Sex trafficking is taking place on an “industrial scale” across England and Wales as the government’s strategy for tackling the issue fails to deliver, new research claims.
A report finds so-called “pop-up brothels” – premises rented for short periods of time to sexually exploit women – are widespread, with hundreds of vulnerable women, predominantly from Eastern Europe, being supplied by trafficking gangs into residential properties in order to be sexually exploited by British men.
The inquiry by the All-Party Parliamentary Group (APPG) on Prostitution and the Global Sex Trade found the practice was being enabled by “prostitution procurement websites” such as Adultwork, and driven by a minority of UK men who pay for sex.
MPs have subsequently called for the criminalisation of paying for sex and the decriminalisation or selling sex, as well as a crackdown on websites from advertising and profiting from prostitution.
There are at least 212 active, ongoing police operations in the UK into modern slavery cases involving sexual exploitation, and it is overwhelmingly foreign national women who are being exploited in British brothels, the report found.
Figures from police forces showed Leicestershire police visited 156 brothels, encountering 421 women in the two years to December 2017 – 86 per cent of whom were Romanian. Northumbria Police visited 81 brothels containing 259 women in the two years to April 2018, three quarters of whom were from Romania.
More than half of the brothels were recorded as being connected to other brothels, agencies or non-UK Organised Crime Groups.
Greater Manchester Police had meanwhile identified 324 potential new brothel addresses since March 2015, of which the police said “the majority reflect the hotspot areas for modern slavery” in the city.
The inquiry found that organised crime groups typically advertise women to sex buyers on commercial websites such as Vivastreet or Adultwork, with one man being investigated for sex trafficking spending over £20,000 placing adverts of women on one commercial website.
MPs said that in order to tackle this issue, the government must prevent websites from advertising and profiting from prostitution.
They also said ministers should criminalise paying for sex and decriminalise selling sex in order to tackle the demand from sex buyers that drives sex trafficking, citing a study of 6,000 UK men which found 3.6 per cent had paid for sex in the past five years.
France, Sweden, Iceland, Norway, the Republic of Ireland and Northern Ireland have all criminalised paying for sex and decriminalised selling sex in order to tackle demand from sex buyers.
Other recommendations included establishing a national register of landlords and issuing guidance for the short-term letting sector on preventing sexual exploitation, as well as removing the criminal offence of soliciting in a street or public space for the purpose of “selling” sex.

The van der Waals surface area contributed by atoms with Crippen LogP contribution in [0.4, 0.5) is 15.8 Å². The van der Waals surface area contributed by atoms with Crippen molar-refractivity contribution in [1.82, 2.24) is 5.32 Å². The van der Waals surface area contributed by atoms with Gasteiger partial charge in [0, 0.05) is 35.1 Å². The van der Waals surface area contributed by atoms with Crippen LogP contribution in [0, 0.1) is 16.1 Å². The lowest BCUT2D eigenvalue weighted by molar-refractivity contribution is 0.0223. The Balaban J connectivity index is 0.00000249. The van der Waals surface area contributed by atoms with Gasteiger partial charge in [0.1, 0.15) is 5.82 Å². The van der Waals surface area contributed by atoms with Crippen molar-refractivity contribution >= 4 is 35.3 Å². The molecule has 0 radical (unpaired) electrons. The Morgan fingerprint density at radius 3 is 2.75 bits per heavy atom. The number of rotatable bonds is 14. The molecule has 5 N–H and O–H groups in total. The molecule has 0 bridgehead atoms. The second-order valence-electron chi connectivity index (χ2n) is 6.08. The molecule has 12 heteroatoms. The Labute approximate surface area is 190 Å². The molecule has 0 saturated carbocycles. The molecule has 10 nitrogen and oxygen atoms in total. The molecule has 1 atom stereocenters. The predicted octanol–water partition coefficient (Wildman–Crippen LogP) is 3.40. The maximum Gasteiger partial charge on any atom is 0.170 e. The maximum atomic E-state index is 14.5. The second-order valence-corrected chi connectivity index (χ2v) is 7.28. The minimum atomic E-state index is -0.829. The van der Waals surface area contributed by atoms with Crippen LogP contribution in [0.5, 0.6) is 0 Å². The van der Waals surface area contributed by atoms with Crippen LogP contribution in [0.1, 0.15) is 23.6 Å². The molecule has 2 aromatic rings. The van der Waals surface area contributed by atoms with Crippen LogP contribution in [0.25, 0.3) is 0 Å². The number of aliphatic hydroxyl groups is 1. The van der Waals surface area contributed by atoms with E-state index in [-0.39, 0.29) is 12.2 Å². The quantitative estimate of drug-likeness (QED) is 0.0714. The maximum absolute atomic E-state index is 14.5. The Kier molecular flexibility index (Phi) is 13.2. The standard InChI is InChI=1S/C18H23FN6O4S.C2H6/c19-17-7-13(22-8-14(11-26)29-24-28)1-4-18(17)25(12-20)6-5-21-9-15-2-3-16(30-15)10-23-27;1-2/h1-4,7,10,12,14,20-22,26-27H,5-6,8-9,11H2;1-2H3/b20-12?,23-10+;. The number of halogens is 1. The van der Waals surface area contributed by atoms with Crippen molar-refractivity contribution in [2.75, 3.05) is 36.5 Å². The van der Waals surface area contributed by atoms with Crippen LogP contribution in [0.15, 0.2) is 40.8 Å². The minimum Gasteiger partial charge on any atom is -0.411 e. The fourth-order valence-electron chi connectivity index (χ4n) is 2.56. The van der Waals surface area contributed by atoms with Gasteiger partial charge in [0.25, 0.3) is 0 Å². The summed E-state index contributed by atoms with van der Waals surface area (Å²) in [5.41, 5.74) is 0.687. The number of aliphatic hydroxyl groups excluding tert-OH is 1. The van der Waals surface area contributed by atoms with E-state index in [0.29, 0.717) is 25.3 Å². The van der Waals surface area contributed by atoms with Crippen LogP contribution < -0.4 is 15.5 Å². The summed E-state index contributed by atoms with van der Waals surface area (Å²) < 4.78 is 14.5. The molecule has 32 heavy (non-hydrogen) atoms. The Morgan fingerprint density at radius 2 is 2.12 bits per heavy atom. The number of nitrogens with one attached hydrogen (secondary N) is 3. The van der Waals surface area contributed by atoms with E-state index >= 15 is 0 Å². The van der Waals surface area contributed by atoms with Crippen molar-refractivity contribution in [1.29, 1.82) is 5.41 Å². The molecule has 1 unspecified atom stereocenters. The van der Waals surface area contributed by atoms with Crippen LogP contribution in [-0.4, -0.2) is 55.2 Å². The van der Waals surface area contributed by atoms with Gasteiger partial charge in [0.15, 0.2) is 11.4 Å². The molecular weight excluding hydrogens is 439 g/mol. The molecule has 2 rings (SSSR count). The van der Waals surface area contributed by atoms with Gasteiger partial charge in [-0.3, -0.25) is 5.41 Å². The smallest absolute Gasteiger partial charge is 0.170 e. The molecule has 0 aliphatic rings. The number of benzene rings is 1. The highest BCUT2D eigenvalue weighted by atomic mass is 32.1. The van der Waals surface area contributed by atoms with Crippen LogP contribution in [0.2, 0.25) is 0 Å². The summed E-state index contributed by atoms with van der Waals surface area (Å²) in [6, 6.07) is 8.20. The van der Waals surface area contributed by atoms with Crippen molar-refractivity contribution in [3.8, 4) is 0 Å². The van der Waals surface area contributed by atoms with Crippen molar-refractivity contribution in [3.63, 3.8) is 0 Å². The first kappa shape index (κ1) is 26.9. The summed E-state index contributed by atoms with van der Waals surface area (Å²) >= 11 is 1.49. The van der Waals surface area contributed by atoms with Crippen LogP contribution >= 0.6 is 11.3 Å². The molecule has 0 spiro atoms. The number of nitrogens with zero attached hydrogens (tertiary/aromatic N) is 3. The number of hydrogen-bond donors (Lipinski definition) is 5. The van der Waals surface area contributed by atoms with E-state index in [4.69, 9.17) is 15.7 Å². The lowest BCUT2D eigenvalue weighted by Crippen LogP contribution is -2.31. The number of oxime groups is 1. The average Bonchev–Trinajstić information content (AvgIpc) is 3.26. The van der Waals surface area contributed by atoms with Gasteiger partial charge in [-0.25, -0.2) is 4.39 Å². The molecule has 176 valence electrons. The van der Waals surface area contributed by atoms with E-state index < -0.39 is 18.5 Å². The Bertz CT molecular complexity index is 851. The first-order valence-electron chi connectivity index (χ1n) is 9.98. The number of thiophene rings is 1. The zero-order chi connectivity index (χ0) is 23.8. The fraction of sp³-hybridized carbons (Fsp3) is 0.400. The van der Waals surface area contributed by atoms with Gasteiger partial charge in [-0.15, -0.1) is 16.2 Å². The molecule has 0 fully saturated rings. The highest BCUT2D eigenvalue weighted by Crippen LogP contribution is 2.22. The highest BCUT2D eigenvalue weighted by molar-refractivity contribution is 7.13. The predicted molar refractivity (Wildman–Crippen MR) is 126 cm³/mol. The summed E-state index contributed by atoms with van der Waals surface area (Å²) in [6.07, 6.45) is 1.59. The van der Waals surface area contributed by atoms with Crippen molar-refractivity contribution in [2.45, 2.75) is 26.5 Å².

Gavin Shuker MP, chair of the APPG, said sexual exploitation of women by organised crime groups was taking place on an “industrial scale”, with a "revolving door of vulnerable women being supplied by trafficking gangs into pop-up brothels.
“Right now the traffickers are winning. The UK is currently a low risk destination for organised crime groups seeking to sexually exploit vulnerable women,” he said.
"The government must act now to combat demand for sexual exploitation by criminalising paying for sex. It is money from sex buyers that lines the pockets of traffickers. Without their demand there would be no ‘supply’ of women into this ruthless trade.
"Organised crime groups should also be disrupted by cracking down on the prostitution websites they use to advertise women to sex buyers. The scale on which organised sexual exploitation is taking place in this country is a national scandal. But it can – and must - be stopped.”
Sophie Walker, leader of the Women’s Equality Party, said: “Today’s report shows the scale and nature of the sexual exploitation of women across the UK. Organised crime groups dominate the off-street prostitution trade and make money by trafficking, threatening and coercing women – most of whom are non-UK nationals.
“Demand from sex buyers makes the sex trade profitable for traffickers and pimps and other third parties like the websites identified by the APPG.
"That is why, along with removing the threat of prosecution for women who sell sex and funding exit services for those involved in prostitution, a sex buyer’s law is needed to address this form of modern slavery."
A Home Office spokesperson said: “Modern Slavery and human trafficking are abhorrent crimes which this Government is working to tackle.
“The UK has some of the toughest Modern Slavery laws in the world and the Modern Slavery Act, introduced by Theresa May in 2015, has given law enforcement agencies the tools to they need to tackle modern slavery and identify victims online, including a maximum life sentences for perpetrators and enhanced protection for victims.
“We are clear that the internet must not be viewed as a safe space for these despicable individuals to traffic human beings. The NCA, supported by Government, has increased operational activity against key modern slavery threats, including employing new techniques to identify and disrupt offenders operating online.”
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